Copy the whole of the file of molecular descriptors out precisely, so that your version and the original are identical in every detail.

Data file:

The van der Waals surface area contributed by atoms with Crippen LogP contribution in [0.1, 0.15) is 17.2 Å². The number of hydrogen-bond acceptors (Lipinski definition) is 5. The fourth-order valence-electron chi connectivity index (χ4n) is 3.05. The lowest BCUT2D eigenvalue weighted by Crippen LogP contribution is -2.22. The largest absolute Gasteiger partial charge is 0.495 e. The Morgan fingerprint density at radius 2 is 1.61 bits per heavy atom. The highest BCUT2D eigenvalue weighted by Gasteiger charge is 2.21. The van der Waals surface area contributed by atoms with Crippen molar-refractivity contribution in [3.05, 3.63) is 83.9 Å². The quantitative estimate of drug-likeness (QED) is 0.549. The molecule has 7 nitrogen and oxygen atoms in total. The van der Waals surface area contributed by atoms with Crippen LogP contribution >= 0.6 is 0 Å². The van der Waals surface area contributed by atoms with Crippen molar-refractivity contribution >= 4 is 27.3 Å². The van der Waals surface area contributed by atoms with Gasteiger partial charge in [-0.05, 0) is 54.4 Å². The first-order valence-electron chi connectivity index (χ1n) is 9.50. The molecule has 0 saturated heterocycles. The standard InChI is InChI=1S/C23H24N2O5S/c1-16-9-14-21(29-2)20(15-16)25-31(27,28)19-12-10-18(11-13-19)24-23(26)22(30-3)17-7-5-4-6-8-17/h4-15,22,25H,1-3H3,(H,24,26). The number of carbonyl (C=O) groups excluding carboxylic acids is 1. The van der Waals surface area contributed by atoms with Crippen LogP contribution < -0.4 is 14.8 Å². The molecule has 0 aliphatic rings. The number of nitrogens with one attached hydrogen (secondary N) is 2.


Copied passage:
The van der Waals surface area contributed by atoms with Crippen LogP contribution in [0.1, 0.15) is 17.2 Å². The number of hydrogen-bond acceptors (Lipinski definition) is 5. The fourth-order valence-electron chi connectivity index (χ4n) is 3.05. The lowest BCUT2D eigenvalue weighted by Crippen LogP contribution is -2.22. The largest absolute Gasteiger partial charge is 0.495 e. The Morgan fingerprint density at radius 2 is 1.61 bits per heavy atom. The highest BCUT2D eigenvalue weighted by Gasteiger charge is 2.21. The van der Waals surface area contributed by atoms with Crippen molar-refractivity contribution in [3.05, 3.63) is 83.9 Å². The quantitative estimate of drug-likeness (QED) is 0.549. The molecule has 7 nitrogen and oxygen atoms in total. The van der Waals surface area contributed by atoms with Crippen LogP contribution >= 0.6 is 0 Å². The van der Waals surface area contributed by atoms with Crippen molar-refractivity contribution >= 4 is 27.3 Å². The van der Waals surface area contributed by atoms with Gasteiger partial charge in [-0.05, 0) is 54.4 Å². The first-order valence-electron chi connectivity index (χ1n) is 9.50. The molecule has 0 saturated heterocycles. The standard InChI is InChI=1S/C23H24N2O5S/c1-16-9-14-21(29-2)20(15-16)25-31(27,28)19-12-10-18(11-13-19)24-23(26)22(30-3)17-7-5-4-6-8-17/h4-15,22,25H,1-3H3,(H,24,26). The number of carbonyl (C=O) groups excluding carboxylic acids is 1. The van der Waals surface area contributed by atoms with Crippen LogP contribution < -0.4 is 14.8 Å². The molecule has 0 aliphatic rings. The number of nitrogens with one attached hydrogen (secondary N) is 2.